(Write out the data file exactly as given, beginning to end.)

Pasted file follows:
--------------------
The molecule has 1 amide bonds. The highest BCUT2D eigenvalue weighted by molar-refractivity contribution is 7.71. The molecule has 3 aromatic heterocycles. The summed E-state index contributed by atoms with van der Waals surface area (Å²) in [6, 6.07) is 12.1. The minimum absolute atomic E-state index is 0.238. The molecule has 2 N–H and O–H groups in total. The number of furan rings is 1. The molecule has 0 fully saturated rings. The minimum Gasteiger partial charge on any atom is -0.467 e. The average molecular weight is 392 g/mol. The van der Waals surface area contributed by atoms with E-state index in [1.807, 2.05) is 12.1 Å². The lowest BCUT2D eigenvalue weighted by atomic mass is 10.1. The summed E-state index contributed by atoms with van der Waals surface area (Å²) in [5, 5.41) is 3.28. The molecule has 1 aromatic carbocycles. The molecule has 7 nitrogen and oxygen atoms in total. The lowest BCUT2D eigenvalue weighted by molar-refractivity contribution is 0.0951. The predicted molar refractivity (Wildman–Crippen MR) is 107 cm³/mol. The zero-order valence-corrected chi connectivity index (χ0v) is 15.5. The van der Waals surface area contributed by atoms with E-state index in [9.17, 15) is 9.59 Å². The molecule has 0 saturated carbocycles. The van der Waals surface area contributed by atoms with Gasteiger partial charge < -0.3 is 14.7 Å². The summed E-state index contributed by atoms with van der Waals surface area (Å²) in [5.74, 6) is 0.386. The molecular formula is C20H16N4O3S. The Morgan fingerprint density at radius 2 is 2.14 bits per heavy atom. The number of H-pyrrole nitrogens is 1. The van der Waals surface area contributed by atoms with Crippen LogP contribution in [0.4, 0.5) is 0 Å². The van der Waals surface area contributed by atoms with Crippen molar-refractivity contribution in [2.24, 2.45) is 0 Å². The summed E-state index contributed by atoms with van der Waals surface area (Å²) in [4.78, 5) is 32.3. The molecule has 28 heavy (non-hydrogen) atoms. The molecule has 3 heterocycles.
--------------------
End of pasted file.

The molecule has 1 amide bonds. The highest BCUT2D eigenvalue weighted by molar-refractivity contribution is 7.71. The molecule has 3 aromatic heterocycles. The summed E-state index contributed by atoms with van der Waals surface area (Å²) in [6, 6.07) is 12.1. The minimum absolute atomic E-state index is 0.238. The molecule has 2 N–H and O–H groups in total. The number of furan rings is 1. The molecule has 0 fully saturated rings. The minimum Gasteiger partial charge on any atom is -0.467 e. The average molecular weight is 392 g/mol. The van der Waals surface area contributed by atoms with E-state index in [1.807, 2.05) is 12.1 Å². The lowest BCUT2D eigenvalue weighted by atomic mass is 10.1. The summed E-state index contributed by atoms with van der Waals surface area (Å²) in [5, 5.41) is 3.28. The molecule has 1 aromatic carbocycles. The molecule has 7 nitrogen and oxygen atoms in total. The lowest BCUT2D eigenvalue weighted by molar-refractivity contribution is 0.0951. The predicted molar refractivity (Wildman–Crippen MR) is 107 cm³/mol. The zero-order valence-corrected chi connectivity index (χ0v) is 15.5. The van der Waals surface area contributed by atoms with E-state index in [9.17, 15) is 9.59 Å². The molecule has 0 saturated carbocycles. The van der Waals surface area contributed by atoms with Gasteiger partial charge < -0.3 is 14.7 Å². The summed E-state index contributed by atoms with van der Waals surface area (Å²) in [5.74, 6) is 0.386. The molecular formula is C20H16N4O3S. The Morgan fingerprint density at radius 2 is 2.14 bits per heavy atom. The number of H-pyrrole nitrogens is 1. The van der Waals surface area contributed by atoms with Crippen LogP contribution in [0.4, 0.5) is 0 Å². The van der Waals surface area contributed by atoms with Crippen molar-refractivity contribution in [2.24, 2.45) is 0 Å². The summed E-state index contributed by atoms with van der Waals surface area (Å²) in [4.78, 5) is 32.3. The molecule has 28 heavy (non-hydrogen) atoms. The molecule has 3 heterocycles.